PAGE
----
Angulimala Thera

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Angulimala Thera refers to a group of verses from the Theragatha (Thag 16.8) that tell the story of the bandit Angulimala's encounter with the Buddha. This story is also told in the Angulimala Sutta (MN 86).

Translations into English

Translation from SuttaCentral

This translation of the text Thag 16.8. Aṅgulimāla is published by SuttaCentral under license CC0 1.0. Translation by Bhikkhu Sujato. SuttaCentral icon square 170px.png

Thag 16.8. Aṅgulimāla

“While walking, ascetic, you say ‘I’ve stopped.’
And I have stopped, but you tell me I’ve not.
I’m asking you this, ascetic:
how is it you’ve stopped and I have not?”

“Aṅgulimāla, I have forever stopped—
I’ve cast off violence towards all creatures.
But you can’t stop yourself from harming living creatures;
that’s why I’ve stopped, but you have not.”

“Oh, at long last a hermit,
a great sage who I honor, has entered this great forest.
Now that I’ve heard your verse on Dhamma,
I shall discard a thousand evils.”

With these words, the bandit hurled his sword and weapons
down a cliff into a chasm.
He venerated the Holy One’s feet,
and asked the Buddha for the going forth right away.

Then the Buddha, the compassionate great hermit,
the teacher of the world with its gods,
said to him, “Come, monk!”
And with that he became a monk.

“Someone who was heedless before,
and afterwards is not,
lights up the world,
like the moon freed from a cloud.

Someone who, with skillful deeds,
shuts the door on bad things they’ve done,
lights up the world,
like the moon freed from a cloud.

A young mendicant,
who is devoted to the teaching of the Buddha,
lights up the world,
like the moon freed from a cloud.

May even my enemies hear a Dhamma talk!
May even my enemies devote themselves to the Buddha’s teaching!
May even my enemies associate with those good people
who establish others in the Dhamma!

May even my enemies hear Dhamma at the right time,
from those who speak on acceptance,
praising acquiescence;
and may they follow that path!

For then they’d surely wish no harm
upon myself or others.
Having arrived at ultimate peace,
they’d look after creatures firm and frail.

For irrigators guide the water,
and fletchers straighten arrows;
carpenters carve timber—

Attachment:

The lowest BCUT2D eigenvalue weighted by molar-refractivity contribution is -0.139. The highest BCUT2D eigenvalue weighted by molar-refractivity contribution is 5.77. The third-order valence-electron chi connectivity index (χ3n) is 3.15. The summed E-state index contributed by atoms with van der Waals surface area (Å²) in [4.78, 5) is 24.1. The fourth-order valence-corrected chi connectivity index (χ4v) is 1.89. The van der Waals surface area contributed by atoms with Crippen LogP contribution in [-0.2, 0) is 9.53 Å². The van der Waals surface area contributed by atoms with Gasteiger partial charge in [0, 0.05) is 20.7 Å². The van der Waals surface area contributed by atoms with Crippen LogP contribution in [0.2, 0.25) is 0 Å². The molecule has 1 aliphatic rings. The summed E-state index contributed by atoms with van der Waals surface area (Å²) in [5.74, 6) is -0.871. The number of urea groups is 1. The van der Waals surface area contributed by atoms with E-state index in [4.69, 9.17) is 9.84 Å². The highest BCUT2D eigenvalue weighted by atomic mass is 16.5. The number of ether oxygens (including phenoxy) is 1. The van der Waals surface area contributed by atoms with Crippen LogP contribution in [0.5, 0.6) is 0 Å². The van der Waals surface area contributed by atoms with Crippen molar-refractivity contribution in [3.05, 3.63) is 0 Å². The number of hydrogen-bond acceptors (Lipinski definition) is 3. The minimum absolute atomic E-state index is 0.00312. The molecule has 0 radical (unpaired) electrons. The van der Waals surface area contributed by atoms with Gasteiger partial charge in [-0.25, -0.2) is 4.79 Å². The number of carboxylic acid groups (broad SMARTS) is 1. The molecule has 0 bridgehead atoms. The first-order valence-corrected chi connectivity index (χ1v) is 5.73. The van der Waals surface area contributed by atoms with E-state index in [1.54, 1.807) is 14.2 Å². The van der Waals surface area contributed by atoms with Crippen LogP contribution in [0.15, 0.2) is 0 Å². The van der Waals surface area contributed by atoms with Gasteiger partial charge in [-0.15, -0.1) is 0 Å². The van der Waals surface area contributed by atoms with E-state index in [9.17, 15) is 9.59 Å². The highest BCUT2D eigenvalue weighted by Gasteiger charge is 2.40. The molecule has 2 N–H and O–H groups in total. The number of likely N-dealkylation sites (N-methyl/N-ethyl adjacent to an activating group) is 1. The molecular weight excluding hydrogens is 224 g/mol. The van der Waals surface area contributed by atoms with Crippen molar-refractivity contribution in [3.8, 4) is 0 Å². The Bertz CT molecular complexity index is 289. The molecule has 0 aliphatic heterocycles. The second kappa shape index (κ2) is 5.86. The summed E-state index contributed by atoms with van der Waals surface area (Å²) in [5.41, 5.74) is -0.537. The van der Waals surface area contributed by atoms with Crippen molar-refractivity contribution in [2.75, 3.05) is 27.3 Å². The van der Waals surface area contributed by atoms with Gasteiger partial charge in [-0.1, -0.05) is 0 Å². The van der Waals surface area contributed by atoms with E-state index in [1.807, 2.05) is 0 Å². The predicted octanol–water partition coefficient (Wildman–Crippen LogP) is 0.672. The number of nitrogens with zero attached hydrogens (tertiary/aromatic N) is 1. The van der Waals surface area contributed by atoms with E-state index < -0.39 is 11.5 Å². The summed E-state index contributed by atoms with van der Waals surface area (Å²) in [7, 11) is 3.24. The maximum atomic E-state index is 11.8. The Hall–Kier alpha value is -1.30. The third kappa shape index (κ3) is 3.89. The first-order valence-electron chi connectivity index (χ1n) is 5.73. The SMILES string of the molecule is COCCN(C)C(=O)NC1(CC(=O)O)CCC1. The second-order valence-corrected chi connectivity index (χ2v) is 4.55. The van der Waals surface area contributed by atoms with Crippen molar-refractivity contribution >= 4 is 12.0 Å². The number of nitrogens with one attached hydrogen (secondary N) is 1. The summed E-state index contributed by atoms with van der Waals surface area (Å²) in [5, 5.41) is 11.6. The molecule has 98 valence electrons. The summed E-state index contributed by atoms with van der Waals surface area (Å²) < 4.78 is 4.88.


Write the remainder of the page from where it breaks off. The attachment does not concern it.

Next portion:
but the astute tame themselves.

Some tame by using the rod,
some with goads, and some with whips.
But the poised one tamed me
without rod or sword.

My name is ‘Harmless’,
though I used to be harmful.
The name I bear today is true,
for I do no harm to anyone.

I used to be a bandit,
the notorious Aṅgulimāla.
Swept away in a great flood,
I went to the Buddha for refuge.

I used to have blood on my hands,
the notorious Aṅgulimāla.
See the refuge I’ve found—
the attachment to rebirth is eradicated.

I’ve done many of the sort of deeds
that lead to a bad destination.
The result of my deeds has already hit me,
so I enjoy my food free of debt.

Fools and unintelligent people
devote themselves to negligence.
But the intelligent protect diligence
as their best treasure.

Don’t devote yourself to negligence,
or delight in sexual intimacy.
For if you’re diligent and practice absorption,
you’ll attain abundant happiness.

It was welcome, not unwelcome,
the advice I got was good.
Of teachings that are shared,
I encountered the best.

It was welcome, not unwelcome,
the advice I got was good.
I’ve attained the three knowledges,
and fulfilled the Buddha’s instructions.”

“In the wilderness, at a tree’s root,
on mountains, or in caves—
it used to be that wherever I stood,
my mind was anxious.

But now I lie down happily and stand up happily,
I live my life happily,
out of Māra’s reach;
the teacher had compassion for me.

I used to belong to the brahmin caste,
highborn on both sides,
now I’m a son of the Holy One,
the Teacher, King of Dhamma.

I am rid of craving, free of grasping,
my sense-doors are guarded and well-restrained.
I’ve destroyed the root of misery,
and attained the ending of defilements.

I’ve served the teacher
and fulfilled the Buddha’s instructions.
The heavy burden is laid down,
the attachment to rebirth is eradicated.”

  - Translated by Bhikkhu Sujato, SuttaCentral